Planting a tree on your land has many benefits. Trees offer summer shade, filter polluted air and increase curb appeal. Everyone should plant trees.
Once full-grown, trees are pretty simple to maintain: another benefit! They are durable and tend to continue growing despite minimal care. But, if you want to help your trees reach their potential, they need a little more effort.
Lack of care for growing trees can lead to rotting, disease, under watering or pest issues.
The good news is that tree care isn’t very complicated, but you do need some tips to do it right. Research the new trees you plant to know exactly what they need to succeed. Then properly care for them and watch them bloom.
Below, we’ll outline the five best tips for planting a new tree and seeing it thrive. You likely are aware of the basics, so let’s dive a little deeper and explain how to do each step.
Tree Care Tips for New Trees
These tips will not only help keep your trees alive, they’ll help them to grow much faster, resist extreme winds, fight off diseases and pests and create more leaves, flowers or fruit.
Water Your Tree
New trees need a lot more water than well-established ones. The trees you plant on your property are no exception.
The root of the tree and the soil around it have to be kept moist, but don’t let it get soaked, because this can cause the roots to rot.
The popular recommendation is 4-10 gallons of water every week. Rain water also counts, and although it’s difficult to have an exact reading, a rain gauge can help get you close enough to supplement the remaining gallons. Your trees will need this much water every week for the initial 2-3 growing seasons.
Mulch Around Your Trees
Mulch is much more than an attractive landscaping product. It actually helps protect new trees, especially the roots underground. But laying mulch the wrong way can sometimes cause rotting and decay – so much so, in fact, that it’s possible that the tree will not survive.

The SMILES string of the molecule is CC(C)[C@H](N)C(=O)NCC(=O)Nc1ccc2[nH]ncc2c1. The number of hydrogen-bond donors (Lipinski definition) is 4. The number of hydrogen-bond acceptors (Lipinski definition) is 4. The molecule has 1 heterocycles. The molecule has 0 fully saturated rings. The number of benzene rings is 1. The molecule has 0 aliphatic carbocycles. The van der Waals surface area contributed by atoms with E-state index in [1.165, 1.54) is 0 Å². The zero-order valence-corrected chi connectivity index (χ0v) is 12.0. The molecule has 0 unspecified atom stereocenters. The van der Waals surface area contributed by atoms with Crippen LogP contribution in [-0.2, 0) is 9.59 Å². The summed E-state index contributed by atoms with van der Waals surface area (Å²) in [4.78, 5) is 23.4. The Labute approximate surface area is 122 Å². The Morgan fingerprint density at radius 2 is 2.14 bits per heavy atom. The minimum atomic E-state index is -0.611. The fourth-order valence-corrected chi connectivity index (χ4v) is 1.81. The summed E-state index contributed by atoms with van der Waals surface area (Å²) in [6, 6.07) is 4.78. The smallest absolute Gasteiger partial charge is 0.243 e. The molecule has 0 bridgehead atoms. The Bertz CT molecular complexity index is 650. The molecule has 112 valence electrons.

Place mulch 3 inches away from the trunk of the tree and spread it out to completely cover the ground underneath the longest limb. For new trees, this won’t be very far, but as the tree grows, your mulch area will continue to grow substantially.
Keep the mulch no less than 2 to 4 inches thick in all areas around the tree. Be attentive in keeping it spread out consistently and away from the trunk of the tree so it does not stop air flow around the tree trunk.
Fertilize Around Your Tree
Fertilizer provides many nutrients that your soil might not have naturally. Most young trees benefit from fertilizing, but you need to be using the correct products and doing it at the correct time in order for fertilizer to be most beneficial.
The ideal time to fertilize is during early spring. Sometimes early summer provides good conditions (comfortable temperatures and moist soil), but don’t count on it.
If you aren’t certain about which fertilizer to use, consult a tree care professional for advice. Slow-release fertilizers are often a good idea because they feed your trees over a period of time rather than all right away.